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Designing a hybrid AI/ML data access strategy with Amazon SageMaker


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Over time, many enterprises have built an on-premises cluster of servers, accumulating data, and then procuring more servers and storage. They often begin their ML journey by experimenting locally on their laptops. Investment in artificial intelligence (AI) is at a different stage in every business organization. Some remain completely on-premises, others are hybrid (both on-premises and cloud), and the remaining have moved completely into the cloud for their AI and machine learning (ML) workloads.

These enterprises are also researching or have started using the cloud to augment their on-premises systems for several reasons. As technology improves, both the size and quantity of data increases over time. The amount of data captured and the number of datapoints continues to expand, which presents a challenge to manage on-premises. Many enterprises are distributed, with offices in different geographic regions, continents, and time zones. While it is possible to increase the on-premises footprint and network pipes, there are still hidden costs to consider for maintenance and upkeep. These organizations are looking to the cloud to shift some of that effort and enable them to burst and use the rich AI and ML features on the cloud.

Defining a hybrid data access strategy

Moving ML workloads into the cloud calls for a robust hybrid data strategy describing how and when you will connect your on-premises data stores to the cloud. For most, it makes sense to make the cloud the source of truth, while still permitting your teams to use and curate datasets on-premises. Defining the cloud as source of truth for your datasets means the primary copy will be in the cloud and any dataset generated will be stored in the same location in the cloud. This ensures that requests for data is served from the primary copy and any derived copies.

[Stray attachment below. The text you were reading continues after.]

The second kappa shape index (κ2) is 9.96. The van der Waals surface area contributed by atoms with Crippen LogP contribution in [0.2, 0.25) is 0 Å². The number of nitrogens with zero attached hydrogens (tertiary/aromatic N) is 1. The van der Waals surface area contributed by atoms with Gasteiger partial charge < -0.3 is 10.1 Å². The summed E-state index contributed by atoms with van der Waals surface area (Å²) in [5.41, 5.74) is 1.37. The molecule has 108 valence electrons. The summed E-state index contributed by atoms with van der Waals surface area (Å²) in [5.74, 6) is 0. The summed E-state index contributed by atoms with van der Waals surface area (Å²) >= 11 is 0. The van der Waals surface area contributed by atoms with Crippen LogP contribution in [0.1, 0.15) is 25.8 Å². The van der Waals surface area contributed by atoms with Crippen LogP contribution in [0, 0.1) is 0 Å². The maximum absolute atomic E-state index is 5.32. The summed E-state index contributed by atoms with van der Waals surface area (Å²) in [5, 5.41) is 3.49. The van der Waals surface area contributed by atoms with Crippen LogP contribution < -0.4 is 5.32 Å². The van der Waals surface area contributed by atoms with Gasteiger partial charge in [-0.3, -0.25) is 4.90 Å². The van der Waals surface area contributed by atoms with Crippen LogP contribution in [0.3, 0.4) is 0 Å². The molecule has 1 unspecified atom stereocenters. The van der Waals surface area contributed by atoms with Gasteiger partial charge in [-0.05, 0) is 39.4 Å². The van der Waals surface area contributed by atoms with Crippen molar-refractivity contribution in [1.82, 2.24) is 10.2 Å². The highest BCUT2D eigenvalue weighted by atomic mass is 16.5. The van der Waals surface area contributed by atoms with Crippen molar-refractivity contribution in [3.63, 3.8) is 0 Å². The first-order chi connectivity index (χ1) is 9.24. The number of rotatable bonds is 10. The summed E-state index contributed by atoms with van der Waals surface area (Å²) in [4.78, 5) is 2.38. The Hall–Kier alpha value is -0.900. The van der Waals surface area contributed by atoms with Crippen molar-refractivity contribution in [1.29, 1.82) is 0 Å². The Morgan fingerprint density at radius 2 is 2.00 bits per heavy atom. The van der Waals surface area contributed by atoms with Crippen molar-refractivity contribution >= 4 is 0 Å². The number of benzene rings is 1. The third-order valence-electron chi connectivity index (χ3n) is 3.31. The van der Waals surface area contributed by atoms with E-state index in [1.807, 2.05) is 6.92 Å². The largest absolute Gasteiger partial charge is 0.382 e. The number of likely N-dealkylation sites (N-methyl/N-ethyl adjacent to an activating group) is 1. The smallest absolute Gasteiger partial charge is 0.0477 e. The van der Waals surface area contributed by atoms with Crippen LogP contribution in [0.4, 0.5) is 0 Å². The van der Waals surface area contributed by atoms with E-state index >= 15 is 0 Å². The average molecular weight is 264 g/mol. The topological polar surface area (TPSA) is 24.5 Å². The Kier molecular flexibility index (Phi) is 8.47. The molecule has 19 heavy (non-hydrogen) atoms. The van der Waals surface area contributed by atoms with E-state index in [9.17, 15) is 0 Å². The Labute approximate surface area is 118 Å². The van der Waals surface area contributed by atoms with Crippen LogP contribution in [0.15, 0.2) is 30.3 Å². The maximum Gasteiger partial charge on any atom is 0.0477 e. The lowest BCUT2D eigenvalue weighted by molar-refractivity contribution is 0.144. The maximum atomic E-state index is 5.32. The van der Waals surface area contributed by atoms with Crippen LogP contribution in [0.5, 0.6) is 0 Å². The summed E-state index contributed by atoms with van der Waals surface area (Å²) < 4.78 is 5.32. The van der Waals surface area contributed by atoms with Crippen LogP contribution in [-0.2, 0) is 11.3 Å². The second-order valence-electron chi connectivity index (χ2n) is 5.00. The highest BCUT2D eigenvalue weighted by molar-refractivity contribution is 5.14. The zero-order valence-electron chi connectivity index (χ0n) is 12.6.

A hybrid data access strategy should address the following:

Understand your current and future storage footprint for ML on-premises. Create a map of your ML workloads, along with performance and access requirements for testing and training.
Define connectivity across on-premises locations and the cloud. This includes east-west and north-south traffic to support interconnectivity between sites, required bandwidth, and throughput for the data movement workload requirements.
Define your single source of truth (SSOT)[1] and where the ML datasets will primarily live. Consider how dated, new, hot, and cold data will be stored.
Define your storage performance requirements, mapping them to the appropriate cloud storage services. This will give you the ability to take advantage of cloud-native ML with Amazon SageMaker.

Hybrid data access strategy architecture

To help address these challenges, we worked on outlining an end-to-end system architecture in Figure 1 that defines: 1) connectivity between on-premises data centers and AWS Regions; 2) mappings for on-premises data to the cloud; and 3) Aligning Amazon SageMaker to appropriate storage, based on ML requirements.

AI/ML hybrid data access strategy reference architecture

Figure 1. AI/ML hybrid data access strategy reference architecture

Let’s explore this architecture step by step.

  1. On-premises connectivity to the AWS Cloud runs through AWS Direct Connect for high transfer speeds.
  2. AWS DataSync is used for migrating large datasets into Amazon Simple Storage Service (Amazon S3). AWS DataSync agent is installed on-premises.
  3. On-premises network file system (NFS) or server message block (SMB) data is bridged to the cloud through Amazon S3 File Gateway, using either a virtual machine (VM) or hardware appliance.
  4. AWS Storage Gateway uploads data into Amazon S3 and caches it on-premises.
  5. Amazon S3 is the source of truth for ML assets stored on the cloud.
  6. Download S3 data for experimentation to Amazon SageMaker Studio.